“Bite-Size Bits of Local, National, and Global History”
“Bite-Size Bits of Local, National, and Global History”
Elizabeth City in Pasquotank County, North Carolina — The American South (South Atlantic)

Soybean Processing

Soybean Processing Marker image. Click for full size.
Photographed By Laura Troy, October 1, 2007
1. Soybean Processing Marker
Inscription.  Commercial processing of domestic soybeans in U.S. began in 1915 at a plant which was located two miles north.
Erected 1982 by Division of Archives and History. (Marker Number A-70.)
Topics and series. This historical marker is listed in this topic list: Agriculture. In addition, it is included in the North Carolina Division of Archives and History series list. A significant historical year for this entry is 1915.
Location. 36° 17.82′ N, 76° 13.248′ W. Marker is in Elizabeth City, North Carolina, in Pasquotank County. Marker is on East Water Street (U.S. 17) near Mcmorrine Street, on the left when traveling east. Touch for map. Marker is in this post office area: Elizabeth City NC 27909, United States of America. Touch for directions.
Other nearby markers. At least 8 other markers are within walking distance of this marker. Culpeper’s Rebellion (about 700 feet away, measured in a direct line); J. C. B. Ehringhaus (about 800 feet away); Joseph C. Price (about 800 feet away); Battle of Elizabeth City (approx. 0.2 miles away); Pasquotank River (approx. 0.2 miles away); Wright Brothers in the Albemarle
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(approx. 0.2 miles away); A Town Divided (approx. 0.2 miles away); a different marker also named Wright Brothers in the Albemarle (approx. 0.2 miles away). Touch for a list and map of all markers in Elizabeth City.
Regarding Soybean Processing. With the boll weevil taking its toll on North Carolina’s cotton industry, the Elizabeth City Oil and Fertilizer Company, incorporated to manufacture cottonseed oil and other cotton by-products, tried its hand at a new commodity on December 13, 1915. At that time, under the management of William Thomas Culpepper, the company crushed approximately 20,000 bushels of soybeans, generating the first commercially produced domestic soybean oil in the country. The manufacture of the soybean oil was completed without a single alteration in existing equipment. Both the oil and the residual “cake,” usually ground into meal, were highly marketable. Other oil mills, in towns such as Winterville, New Bern, Farmville, and Wilson, began working with soybean oil shortly thereafter. The advent of domestic soybean processing made the easily grown plant popular throughout North Carolina.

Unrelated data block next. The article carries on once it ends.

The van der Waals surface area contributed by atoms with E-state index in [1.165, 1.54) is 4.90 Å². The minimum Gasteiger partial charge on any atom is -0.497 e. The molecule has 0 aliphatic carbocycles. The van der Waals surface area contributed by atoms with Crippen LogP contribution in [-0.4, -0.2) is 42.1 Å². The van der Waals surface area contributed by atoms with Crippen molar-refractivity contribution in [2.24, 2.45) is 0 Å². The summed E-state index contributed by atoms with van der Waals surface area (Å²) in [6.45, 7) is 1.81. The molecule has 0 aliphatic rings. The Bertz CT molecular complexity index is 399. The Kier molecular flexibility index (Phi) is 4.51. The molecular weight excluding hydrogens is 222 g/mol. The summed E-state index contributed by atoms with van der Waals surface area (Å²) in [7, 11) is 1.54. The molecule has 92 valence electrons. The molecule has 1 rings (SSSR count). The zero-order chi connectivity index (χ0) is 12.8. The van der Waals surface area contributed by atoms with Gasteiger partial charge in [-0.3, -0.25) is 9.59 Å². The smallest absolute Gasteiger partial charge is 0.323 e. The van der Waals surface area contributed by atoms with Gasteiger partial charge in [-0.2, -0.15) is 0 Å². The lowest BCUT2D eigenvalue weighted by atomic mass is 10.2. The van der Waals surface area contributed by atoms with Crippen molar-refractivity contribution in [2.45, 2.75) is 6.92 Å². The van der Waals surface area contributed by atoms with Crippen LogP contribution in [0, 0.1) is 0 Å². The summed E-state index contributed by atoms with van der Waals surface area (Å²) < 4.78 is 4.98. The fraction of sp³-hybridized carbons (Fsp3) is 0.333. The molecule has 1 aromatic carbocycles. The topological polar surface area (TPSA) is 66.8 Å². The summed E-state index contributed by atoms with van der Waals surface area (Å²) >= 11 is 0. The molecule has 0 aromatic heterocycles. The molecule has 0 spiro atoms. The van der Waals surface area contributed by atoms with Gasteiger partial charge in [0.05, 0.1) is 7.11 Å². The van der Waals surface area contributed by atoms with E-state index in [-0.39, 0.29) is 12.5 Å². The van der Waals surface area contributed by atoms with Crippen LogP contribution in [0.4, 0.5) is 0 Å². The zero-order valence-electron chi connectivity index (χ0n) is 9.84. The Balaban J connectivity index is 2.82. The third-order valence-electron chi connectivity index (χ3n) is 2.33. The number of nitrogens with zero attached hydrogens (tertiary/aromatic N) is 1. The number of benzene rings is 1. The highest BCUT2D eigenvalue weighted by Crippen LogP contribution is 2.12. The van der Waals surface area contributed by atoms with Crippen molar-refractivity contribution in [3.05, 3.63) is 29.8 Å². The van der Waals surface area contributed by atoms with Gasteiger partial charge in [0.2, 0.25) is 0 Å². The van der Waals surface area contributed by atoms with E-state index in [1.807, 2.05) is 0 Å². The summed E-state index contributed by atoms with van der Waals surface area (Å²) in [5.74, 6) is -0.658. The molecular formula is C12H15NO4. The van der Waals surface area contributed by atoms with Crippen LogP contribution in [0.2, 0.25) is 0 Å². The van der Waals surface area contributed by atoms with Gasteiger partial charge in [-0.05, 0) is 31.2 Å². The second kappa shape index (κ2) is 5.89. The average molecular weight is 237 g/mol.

The soybean was first planted in America in the late 1800s as forage
Soybean Processing Marker image. Click for full size.
Photographed By Laura Troy, October 1, 2007
2. Soybean Processing Marker
for livestock. In 1904, George Washington Carver discovered that the soybean was a good source of protein and oil. He also learned, in experimenting with crop rotation, that planting soybeans for two years actually helped improve the soil conditions for later cotton crops. Following such research, soybean production increased. The plants flourish in North Carolina’s hot, humid summers, and as of 2002, the state ranks fifteenth in the nation in soybean yields. At the time of the first processing in Elizabeth City, North Carolina was the leading producer of the legume.

The oil processing plant was located on property at the junction of Ehringhaus and McMorrine Streets in Elizabeth City. It is no longer standing.

• Biennial Report of the North Carolina Department of Agriculture, 1914–1916
• United States Department of Agriculture, Yearbook (1917)
• (Elizabeth City) The Advance, November 30 and December 17, 1915
• R. W. Judd and A. H. Probst, Soybeans: Improvement, Production, and Uses (1973)
• North Carolina Soybean Producers Association website:
Copied from the North Carolina Department of Cultural Resources
Credits. This page was last revised on July 1, 2021. It was originally submitted on October 1, 2007, by Laura Troy of Burke, Virginia. This page has been viewed 1,284 times since then and 31 times this year. Photos:   1, 2. submitted on October 1, 2007, by Laura Troy of Burke, Virginia. • J. J. Prats was the editor who published this page.

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Dec. 6, 2023